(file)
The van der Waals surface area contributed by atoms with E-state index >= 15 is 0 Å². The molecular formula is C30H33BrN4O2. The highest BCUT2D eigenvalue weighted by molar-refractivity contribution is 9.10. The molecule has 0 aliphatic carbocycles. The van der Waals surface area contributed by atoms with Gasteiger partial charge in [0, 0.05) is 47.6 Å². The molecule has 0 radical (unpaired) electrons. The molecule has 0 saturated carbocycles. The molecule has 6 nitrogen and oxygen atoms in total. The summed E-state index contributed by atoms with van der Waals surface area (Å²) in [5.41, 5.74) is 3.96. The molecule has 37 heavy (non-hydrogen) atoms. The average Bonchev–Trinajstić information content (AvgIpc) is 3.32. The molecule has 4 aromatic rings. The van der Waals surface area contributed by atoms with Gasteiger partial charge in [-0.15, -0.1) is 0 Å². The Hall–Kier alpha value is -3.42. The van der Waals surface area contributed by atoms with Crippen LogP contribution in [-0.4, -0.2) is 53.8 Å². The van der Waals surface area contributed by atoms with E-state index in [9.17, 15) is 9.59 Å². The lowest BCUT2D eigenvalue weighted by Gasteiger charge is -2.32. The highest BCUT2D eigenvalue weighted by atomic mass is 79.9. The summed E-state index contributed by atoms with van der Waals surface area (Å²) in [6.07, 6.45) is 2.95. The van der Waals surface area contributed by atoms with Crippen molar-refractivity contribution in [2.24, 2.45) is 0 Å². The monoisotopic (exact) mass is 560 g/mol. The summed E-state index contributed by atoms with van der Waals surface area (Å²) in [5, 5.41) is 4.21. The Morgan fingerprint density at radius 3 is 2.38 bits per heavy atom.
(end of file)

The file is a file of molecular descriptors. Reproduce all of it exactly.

The van der Waals surface area contributed by atoms with E-state index >= 15 is 0 Å². The molecular formula is C30H33BrN4O2. The highest BCUT2D eigenvalue weighted by molar-refractivity contribution is 9.10. The molecule has 0 aliphatic carbocycles. The van der Waals surface area contributed by atoms with Gasteiger partial charge in [0, 0.05) is 47.6 Å². The molecule has 0 radical (unpaired) electrons. The molecule has 0 saturated carbocycles. The molecule has 6 nitrogen and oxygen atoms in total. The summed E-state index contributed by atoms with van der Waals surface area (Å²) in [5.41, 5.74) is 3.96. The molecule has 37 heavy (non-hydrogen) atoms. The average Bonchev–Trinajstić information content (AvgIpc) is 3.32. The molecule has 4 aromatic rings. The van der Waals surface area contributed by atoms with Gasteiger partial charge in [-0.15, -0.1) is 0 Å². The Hall–Kier alpha value is -3.42. The van der Waals surface area contributed by atoms with Crippen LogP contribution in [-0.4, -0.2) is 53.8 Å². The van der Waals surface area contributed by atoms with E-state index in [9.17, 15) is 9.59 Å². The lowest BCUT2D eigenvalue weighted by Gasteiger charge is -2.32. The highest BCUT2D eigenvalue weighted by atomic mass is 79.9. The summed E-state index contributed by atoms with van der Waals surface area (Å²) in [6.07, 6.45) is 2.95. The van der Waals surface area contributed by atoms with Crippen molar-refractivity contribution in [2.24, 2.45) is 0 Å². The monoisotopic (exact) mass is 560 g/mol. The summed E-state index contributed by atoms with van der Waals surface area (Å²) in [5, 5.41) is 4.21. The Morgan fingerprint density at radius 3 is 2.38 bits per heavy atom.